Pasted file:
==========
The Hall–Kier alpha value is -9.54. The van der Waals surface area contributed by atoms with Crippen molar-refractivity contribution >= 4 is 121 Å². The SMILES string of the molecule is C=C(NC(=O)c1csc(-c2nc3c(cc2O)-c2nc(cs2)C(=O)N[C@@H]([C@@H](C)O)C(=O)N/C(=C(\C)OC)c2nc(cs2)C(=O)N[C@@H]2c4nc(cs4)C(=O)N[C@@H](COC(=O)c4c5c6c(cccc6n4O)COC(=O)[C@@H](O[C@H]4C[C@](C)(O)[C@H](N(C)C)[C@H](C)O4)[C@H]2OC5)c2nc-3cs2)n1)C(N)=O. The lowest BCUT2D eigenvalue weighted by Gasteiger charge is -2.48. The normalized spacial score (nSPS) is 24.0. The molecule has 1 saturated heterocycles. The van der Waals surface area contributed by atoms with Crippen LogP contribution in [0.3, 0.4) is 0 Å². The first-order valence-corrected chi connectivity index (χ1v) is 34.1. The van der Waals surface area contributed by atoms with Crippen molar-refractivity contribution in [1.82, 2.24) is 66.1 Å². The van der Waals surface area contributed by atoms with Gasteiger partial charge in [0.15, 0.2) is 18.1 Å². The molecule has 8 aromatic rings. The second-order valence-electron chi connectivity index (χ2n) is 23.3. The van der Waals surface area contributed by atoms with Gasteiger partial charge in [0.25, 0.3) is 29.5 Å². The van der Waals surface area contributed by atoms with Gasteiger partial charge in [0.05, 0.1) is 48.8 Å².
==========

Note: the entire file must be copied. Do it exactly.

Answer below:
The Hall–Kier alpha value is -9.54. The van der Waals surface area contributed by atoms with Crippen molar-refractivity contribution >= 4 is 121 Å². The SMILES string of the molecule is C=C(NC(=O)c1csc(-c2nc3c(cc2O)-c2nc(cs2)C(=O)N[C@@H]([C@@H](C)O)C(=O)N/C(=C(\C)OC)c2nc(cs2)C(=O)N[C@@H]2c4nc(cs4)C(=O)N[C@@H](COC(=O)c4c5c6c(cccc6n4O)COC(=O)[C@@H](O[C@H]4C[C@](C)(O)[C@H](N(C)C)[C@H](C)O4)[C@H]2OC5)c2nc-3cs2)n1)C(N)=O. The lowest BCUT2D eigenvalue weighted by Gasteiger charge is -2.48. The normalized spacial score (nSPS) is 24.0. The molecule has 1 saturated heterocycles. The van der Waals surface area contributed by atoms with Crippen LogP contribution in [0.3, 0.4) is 0 Å². The first-order valence-corrected chi connectivity index (χ1v) is 34.1. The van der Waals surface area contributed by atoms with Crippen molar-refractivity contribution in [1.82, 2.24) is 66.1 Å². The van der Waals surface area contributed by atoms with Gasteiger partial charge in [0.15, 0.2) is 18.1 Å². The molecule has 8 aromatic rings. The second-order valence-electron chi connectivity index (χ2n) is 23.3. The van der Waals surface area contributed by atoms with Gasteiger partial charge in [0.25, 0.3) is 29.5 Å². The van der Waals surface area contributed by atoms with Gasteiger partial charge in [0.05, 0.1) is 48.8 Å².